Relying on government promises of a new identity to protect him, a young Cuban alien involved in drug traffic on the East Coast became a federal informant and in 1973 gave key testimony against major drug violators.
Today, after helping jail people who he says would kill him in revenge for his testimony, the Cuban still lacks the U.S. citizenship and full documentation he says U.S. agents guaranteed.
Embittered and afraid, the Cuban-who used the fictitious name "Orlando" in dealing with a reporter-has sued the United States for that new idendity and the chance to break with the past.
Living in Northern Virginia with his foreign-born wife and children, Orlando has only a name and a false driver's license furnished by the government in a relocation effort called "a program of broken promises" by one U.S.official.
"They think informants are like pens. You use them until the ink runs out and then you throw them away. That's their philosophy," said Orlando in a recent interview at his suburban home.
Orlando was a valuable government witness who provided testimony that led to the conviction of several underworld figures, and was promised a new identity, acknowledged an official og the U.S. Marshals' Witness Protection Service, which adminsters the program.
But the official denied that Orlando or any other witness ever has been promised U.S. citizenship. The agency lacks authority to make such an offer, the officail asserted.
In any event, Orlando's two prior convictions for drugs and tax evasion render him ineligible for citizenship regardless of the name he uses, the agency said.
Officials admit that the use of aliens presents a "sticky question" regarding new identities without citizenship. But they emphasize that aliens represent less than 10 percent of those in the program.
Most former informants and witnesses adjust well to ther new identities and are free from their criminal past, he said.
About a dozen suits similar to Orlando's have been filed against the service recently, according to a spokesman for the marshals.
The program, which was set up in 1971 under the Crime Control Act, was intended to provide about $900 a month living expenses, protection to those who testified for the government, and a new identity supported by documentation such as a birth certificate, driver's license, Social Security card, and military, academic and medical records.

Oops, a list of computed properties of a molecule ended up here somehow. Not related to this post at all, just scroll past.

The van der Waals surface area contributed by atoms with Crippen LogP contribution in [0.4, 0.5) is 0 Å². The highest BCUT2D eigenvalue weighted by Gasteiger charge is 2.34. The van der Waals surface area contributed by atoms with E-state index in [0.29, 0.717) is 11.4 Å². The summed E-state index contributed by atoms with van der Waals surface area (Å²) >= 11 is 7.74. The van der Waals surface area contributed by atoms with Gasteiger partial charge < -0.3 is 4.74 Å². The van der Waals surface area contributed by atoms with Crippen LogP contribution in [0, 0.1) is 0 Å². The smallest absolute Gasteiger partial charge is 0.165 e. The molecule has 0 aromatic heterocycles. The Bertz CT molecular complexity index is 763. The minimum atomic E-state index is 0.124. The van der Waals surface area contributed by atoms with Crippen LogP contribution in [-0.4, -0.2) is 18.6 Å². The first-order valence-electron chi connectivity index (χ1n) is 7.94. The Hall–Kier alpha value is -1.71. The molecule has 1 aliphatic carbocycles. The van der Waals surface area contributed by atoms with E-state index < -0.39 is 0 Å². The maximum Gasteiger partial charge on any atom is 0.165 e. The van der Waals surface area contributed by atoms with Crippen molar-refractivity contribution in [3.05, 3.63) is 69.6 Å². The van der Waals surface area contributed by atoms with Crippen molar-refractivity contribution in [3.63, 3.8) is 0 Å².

A Senate subcommittee that investigated the program this year found it was not taken seriously enough by the marshals, was poorly run, and that promises were made that could not always be kept, according to a subcommittee staff member.
"It's a program of broken promises," siad one source within the marshal service who has worked with the program since its inception. "The program simply can't produce what it's supposed to produce."
Thirteen of the 2,700 witnesses who have gone through the program have been killed, a spokesman for the U.S. Marshal Service acknowledged.
A stocky, 5-foot-10 man with ink-black hair and a sometimes nervous glance, Orlando said he decided reluctantly to speak to a reporter.
"If you blow my cover I got to pack and move. They would have a hit man here in a week. No question in my mind," Orlando said.
In his lawsuit, filed in the federal court for the Southern District of Florida, Orlando seeks to compel the government to provide him with what he says he was promised-a "whole new identity,"including citizenship, a new birth certificate and a passport.
He also is suing for damages for the "fear, tension and frustration" that he claims have eaten into his sleep, driven his wife to a suicide attempt, and torn his family apart.
"I have been going through hell, waiting, waiting, waiting. I don't have any place to go," said Orlanco. "There is no new life. Where is the new identity they promised me?"
"I feel great empathy for him, but he's received everything he's entitled to. He has been treated quite fairly. He has a life here. He's on his feet.His life with crime is behind him," said Jerry Auerbach, an attorney with the marshal service who is working on the suit filed by Orlando.
Orlando said that he "put people in jail for 18 and 19 years. Some were millionaires. With that kind of money they can hit me. There's no question in my mind."
But by his own account, Orlando is no stranger to high risks and violence. At 17, he was sentenced to two years in Cuba's Matanzas Prison for arson and theft, he said, but later escaped.
Once in the United States, Orlando entered the world of drug smuggling, which he claims he did to raise money to buy arms for use against Castro. But after the Bay of Pigs, invasion seemed far off if not impossible so he went to work for profit, he said.
In June 1970, he was arrested by Drug Enforcement Administration agents in New York. It was then that he forged a relationship with the DEA that was to last for four long and perilous years. "I became an informant, a snitch," he said.
Accoriing to copies of Justice Department records in his possession, he infiltrated a ring of Cuban drug smugglers that took him from Miami to Los Angeles and Mexico City and New York.
A 1971 letter signed by DEA regional director William J. Durkin commends him for "providing important and valuable assistance" in prosecuting "large scale traffickers in the Southern District of New York."
Since then,Orlando and his wife and large family of school-aged children have moved from place to place.
It has been difficult for the youngsters. His 8-year-old child does not know what his father did for the government, why he has moved 16 times and gone to four different schools, or why he has had to break off so many burgeoning friendships and not been allowed to correspond with them.
"There is always the threat," says Orlando's wife. "If they go to jail for 10 years because of [Orlando], maybe one will forget, or two, but some will not."